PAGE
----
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Re: Crypt data "on the fly"

On Tue, 3 Jun 2014 10:03:17 +0100
Darac Marjal <mailinglist@darac.org.uk> wrote:

> I like the idea of Crashplan, but just slapping the label of
> "Blowfish" on their encryption isn't quite good enough [1].

Mouhaharf, trusting SO for trivial Q/A is one thing, trusting
it about things as sensible as crypto is much more neurone
instant death than common sens…

> If I could trust that the encryption was done competently, I'd
> move to Crashplan in a heartbeat.

Most of the programmers use directly the code supplied by Schneier's

But you're right: when you don't know how the crypto's implemented
don't ever use it.

> Yes, but choosing your encryption badly can cause problems. For
> one, as above, bad choices can mean poor security.

So, you're a real cryptanalyst; then, please develop your
rant about BF.

> But also a
> badly chosen encryption scheme might mean unnecessarily large
> diffs (and so more storage/bandwidth on your cloud provider).

Depends what you're looking after: real security or comfort…

At this time, there's no known successful attack against BF.
thinking 448 bits is 3.5 more secure than 128 bits doesn't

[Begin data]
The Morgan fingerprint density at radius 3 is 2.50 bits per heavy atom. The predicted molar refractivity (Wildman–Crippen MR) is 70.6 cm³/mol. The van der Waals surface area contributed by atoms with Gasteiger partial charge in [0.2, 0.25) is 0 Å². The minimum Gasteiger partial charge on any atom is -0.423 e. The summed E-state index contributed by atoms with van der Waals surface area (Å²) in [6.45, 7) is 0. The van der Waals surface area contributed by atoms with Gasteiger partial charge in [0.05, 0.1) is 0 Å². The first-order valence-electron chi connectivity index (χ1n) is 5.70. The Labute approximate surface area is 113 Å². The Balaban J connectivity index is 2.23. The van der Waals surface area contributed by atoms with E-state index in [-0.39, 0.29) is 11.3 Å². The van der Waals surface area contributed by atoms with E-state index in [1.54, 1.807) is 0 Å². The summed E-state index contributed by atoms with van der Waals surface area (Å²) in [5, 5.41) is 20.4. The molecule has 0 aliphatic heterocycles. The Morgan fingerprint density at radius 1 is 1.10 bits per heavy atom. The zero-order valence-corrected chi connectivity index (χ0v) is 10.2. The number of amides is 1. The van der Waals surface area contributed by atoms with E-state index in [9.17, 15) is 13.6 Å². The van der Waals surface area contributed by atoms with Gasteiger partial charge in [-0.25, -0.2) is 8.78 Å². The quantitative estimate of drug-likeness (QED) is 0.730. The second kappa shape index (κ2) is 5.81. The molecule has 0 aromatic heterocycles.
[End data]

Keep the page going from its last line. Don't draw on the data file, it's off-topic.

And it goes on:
mean nothing (AES 256 bits is considered weaker than 128 bits…)
provided you have a strong random data generator (otherwise
not any crypto will long more than a few hours).
As of today, 128 bits fits all the needs.

Much of people saying: "oh, this cryto's not so good", etc
are either jealous or disinformers, unless they are specialists
and publish academic papers; a very few are real cryptanalyzers
because that needs real maths applied to crypto skills.

This is no secret that nsa pushed AES in front of BF, there
are good reasons for that…

BF have some weakness (some keys aren't that safe) but nobody
has broken the whole set of rounds, and even if it is an "old"
crypto (it works on 8bits µCPU!), it is still one of the best
there is at this time (and a polyvalent one).

You will not censor me through bug terrorism.
		-- James Troup

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